Gardens Post 2020, the ‘Lost Year’


As life settles during 2021, many people will become stretched financially, overseas holidays will be a luxury that many, perhaps most, will not be able to afford. Holidaying here in the UK will also be more than some can afford or will risk doing. Eating out, or even ‘popping to the pub’ will all be activities that less people will participate in for a multitude of reasons ranging from affordability to fear of infection.

Post 2020 people may well be forced to live more modestly, but they are likely to want to live more fully in terms of experiences ... and many (if not most) of these experiences will be lived in their homes & gardens; or in the homes and gardens of their friends and family.

Our homes and gardens will need to perform a new, diverse range of roles for us; they will be bars, restaurants, holiday resorts, workplaces, play areas, home cinemas, spas and sanctuaries. We will all want whatever outside space we have, to play as many of these roles as possible.

This will be a permanent change in the significance of homes & gardens to us all. The events of 2020, the ‘Lost Year’ has changed the way we live forever. What business is experiencing now, is not a ‘boom’ in consumer spending on DIT, home refurbishment and relocation; it’s a permanent shift in our spending that will remain long after the ‘initial surge’ abates.

The lockdowns imposed around the world as well as here in the UK changed family dynamics and advanced our digital presence, to support new ways of working and socialising. The restricted way of life lived by so many this year and the prospect of further intermittent restrictions, has caused millions of people (for the first time for some) to turn to green spaces to find sanctuary and escape.

Robert Ormerod/The Guardian

More people now spend time outdoors wherever & whenever possible, immersing themselves in the natural world in order to feel more connected to Nature and the environment. The RHS have reported 1 million visits to their website’s gardening advice pages were made between 24th March & 1st April 2020. A 6 fold increase over normal ‘visitor numbers’.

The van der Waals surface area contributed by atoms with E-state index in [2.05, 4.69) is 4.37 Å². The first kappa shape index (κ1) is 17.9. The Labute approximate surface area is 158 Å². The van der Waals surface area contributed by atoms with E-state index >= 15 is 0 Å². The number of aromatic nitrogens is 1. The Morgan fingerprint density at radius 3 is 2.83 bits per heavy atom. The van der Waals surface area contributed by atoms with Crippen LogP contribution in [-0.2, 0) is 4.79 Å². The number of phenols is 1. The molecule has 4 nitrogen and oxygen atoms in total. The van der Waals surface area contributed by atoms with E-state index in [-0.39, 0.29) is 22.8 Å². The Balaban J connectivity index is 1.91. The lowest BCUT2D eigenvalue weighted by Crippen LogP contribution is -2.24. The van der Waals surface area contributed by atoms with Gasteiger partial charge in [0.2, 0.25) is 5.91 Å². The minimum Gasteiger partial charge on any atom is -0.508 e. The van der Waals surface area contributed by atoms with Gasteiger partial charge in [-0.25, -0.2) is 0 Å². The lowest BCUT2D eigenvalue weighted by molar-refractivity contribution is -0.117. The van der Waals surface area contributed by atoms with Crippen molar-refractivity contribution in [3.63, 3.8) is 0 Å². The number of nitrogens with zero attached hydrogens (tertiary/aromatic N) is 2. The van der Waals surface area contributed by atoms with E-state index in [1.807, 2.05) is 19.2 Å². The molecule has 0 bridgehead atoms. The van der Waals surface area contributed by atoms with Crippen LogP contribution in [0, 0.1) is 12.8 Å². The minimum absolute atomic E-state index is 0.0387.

Leading a restricted, slower pace of life has enabled us to not only ‘notice’, but to see the seasons change. To see growth, notice trees coming into bloom and plants flourishing; daily walks are now a new ritual for many. The great outdoors has become a popular and sought after ‘refuge’ for which people are willing to pay more than ever before.

Gardening quickly became an element of home-schooling. Young people from 3-16 learnt about the natural world, food sources, horticulture and cooking & baking. During the summer of 2020, the Garden Centre Association has reported that 3m new customers (mostly under 40) were seen. Whilst the industry works furiously to find ways in which to ‘hold-on to’ the 3millioniells (as they’re now known), it’s apparent that many of them need no further encouragement. Some are leading the emerging trend to move out of ‘the city’, in search of larger homes and homes with gardens. This halt to city-migration will, most likely be, another permanent change to what’s considered a ‘desirable way of life’.

The garden has become ‘The 5th Room’ garden; central to planning, designing & creating a garden now is to consider not simply the furniture, but to think deeply about all of the products to be placed in it.

The role of ‘Interior Design’ is about to broaden to include the garden ‘room’. We will all want it to work all year round and for it to ‘fit’ the décor inside our homes.

The garden has finally become an outdoor room. It needs to have the same level of comfort and convenience as does any other room in the home.

Investment in better quality furniture is one aspect of this ‘new’ space; as is a level of style and consideration in design terms as their ‘internal rooms’ ranging from soft furnishings to lighting and decorative accessories (such as mirrors and artwork).

The 5th Room

The UK is forecast by respected ‘long-term weather forecasters’ to have longer, hotter summers. This will broaden and strengthen the desire to ‘live-outside’ amongst UK consumers; leading eventually (but not too far away), to people wanting this lifestyle to continue through the winter months as well.

This is a huge opportunity for the entire home-supply chain to begin innovating to produce all-weather furniture, kitchens, accessories, outdoor heaters and more.

The 5th Room

Cooking and dining outside fast becoming as desirable as doing these activities inside. The interest in outdoor kitchens will broaden in appeal; and no matter what size outside space we have, a food preparation, cooking and cleaning up area will be a huge attraction to all of us. Many people will strive to pay more for a home with these facilities and others will choose a home with an ‘outdoor kitchen’ even if it means a smaller home.